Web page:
With Republicans controlling both houses of the legislature and the Governor’s mansion, the divide in Raleigh today is far less about partisanship than about the rural-urban split in the state. For his part, Pat McCrory brings the perspective of a big city mayor and his priorities reflect that. In contrast, the legislature is heavily influenced by rural and suburban leaders who resent the growth and power of urban centers. Their fight is making everybody losers.
McCrory’s budget guts economic development programs like the Golden Leaf Foundation and the Rural Center that have helped small towns and agricultural centers across the state. His transportation plan heavily focuses on the needs of cities and connecting urban centers. It’s all part of his competition-is-the-answer approach to governing. Unfortunately for rural areas, that competition looks like a one-on-one match up between LaBron James and Pee Wee Herman.
The legislature, for its part, is doing everything it can to stifle growth of our urban centers. They’ve taken municipal assets, they’re restricting sources of revenue, they’re limiting the ability to grow and they are using authoritarian methods to meddle in local politics, even though cities are driving our economic growth. That’s like benching LeBron because he’s scoring too many points.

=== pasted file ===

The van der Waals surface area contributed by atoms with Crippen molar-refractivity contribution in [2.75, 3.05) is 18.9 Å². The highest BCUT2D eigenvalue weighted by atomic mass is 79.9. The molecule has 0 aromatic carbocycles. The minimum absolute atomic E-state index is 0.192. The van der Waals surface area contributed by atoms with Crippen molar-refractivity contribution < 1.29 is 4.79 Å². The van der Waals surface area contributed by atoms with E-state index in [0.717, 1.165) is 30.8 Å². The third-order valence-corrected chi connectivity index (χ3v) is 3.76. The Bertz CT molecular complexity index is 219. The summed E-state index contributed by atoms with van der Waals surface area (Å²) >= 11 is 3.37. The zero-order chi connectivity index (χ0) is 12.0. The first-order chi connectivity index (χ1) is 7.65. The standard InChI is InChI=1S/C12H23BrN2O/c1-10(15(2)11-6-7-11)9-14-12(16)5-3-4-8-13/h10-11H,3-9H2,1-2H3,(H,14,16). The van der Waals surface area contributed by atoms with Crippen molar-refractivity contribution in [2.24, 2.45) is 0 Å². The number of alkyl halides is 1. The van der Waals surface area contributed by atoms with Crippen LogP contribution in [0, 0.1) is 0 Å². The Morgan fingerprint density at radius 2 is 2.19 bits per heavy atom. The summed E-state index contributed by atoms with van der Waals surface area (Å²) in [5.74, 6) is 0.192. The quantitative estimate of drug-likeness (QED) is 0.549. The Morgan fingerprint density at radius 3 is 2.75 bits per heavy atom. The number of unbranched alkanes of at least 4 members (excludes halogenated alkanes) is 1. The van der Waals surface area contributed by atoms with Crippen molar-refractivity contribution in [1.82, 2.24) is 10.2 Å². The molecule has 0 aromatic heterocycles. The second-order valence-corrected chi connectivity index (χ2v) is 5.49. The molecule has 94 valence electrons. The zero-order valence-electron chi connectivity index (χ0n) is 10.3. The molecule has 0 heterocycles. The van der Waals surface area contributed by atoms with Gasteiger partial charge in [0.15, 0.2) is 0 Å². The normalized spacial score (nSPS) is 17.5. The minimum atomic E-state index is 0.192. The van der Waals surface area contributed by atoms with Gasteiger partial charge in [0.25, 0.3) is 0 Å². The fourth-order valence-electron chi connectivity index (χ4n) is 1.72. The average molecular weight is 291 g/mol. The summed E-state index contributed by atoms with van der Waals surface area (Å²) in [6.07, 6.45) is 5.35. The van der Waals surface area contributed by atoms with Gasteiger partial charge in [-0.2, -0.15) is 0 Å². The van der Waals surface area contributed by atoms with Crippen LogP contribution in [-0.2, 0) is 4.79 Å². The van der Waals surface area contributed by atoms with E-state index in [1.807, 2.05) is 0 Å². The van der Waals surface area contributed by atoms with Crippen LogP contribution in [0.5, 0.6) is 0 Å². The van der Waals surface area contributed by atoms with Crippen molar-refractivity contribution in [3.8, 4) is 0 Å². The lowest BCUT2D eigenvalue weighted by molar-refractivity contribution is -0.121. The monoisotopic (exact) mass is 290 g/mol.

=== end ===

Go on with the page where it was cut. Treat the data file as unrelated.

Both sides seem to miss the fact that the state and its people are interconnected. McCrory’s “create competition” approach means creating winners and losers, as if we won’t have to take care of the losers anyway. The insecure and immature legislature is trying to rein in “arrogant” cities without realizing that their own survival is dependent on the growth and success of those same cities. Both approaches encourage an “us-them” mentality that divides instead of unifies our state. We don’t need a lose-lose situation.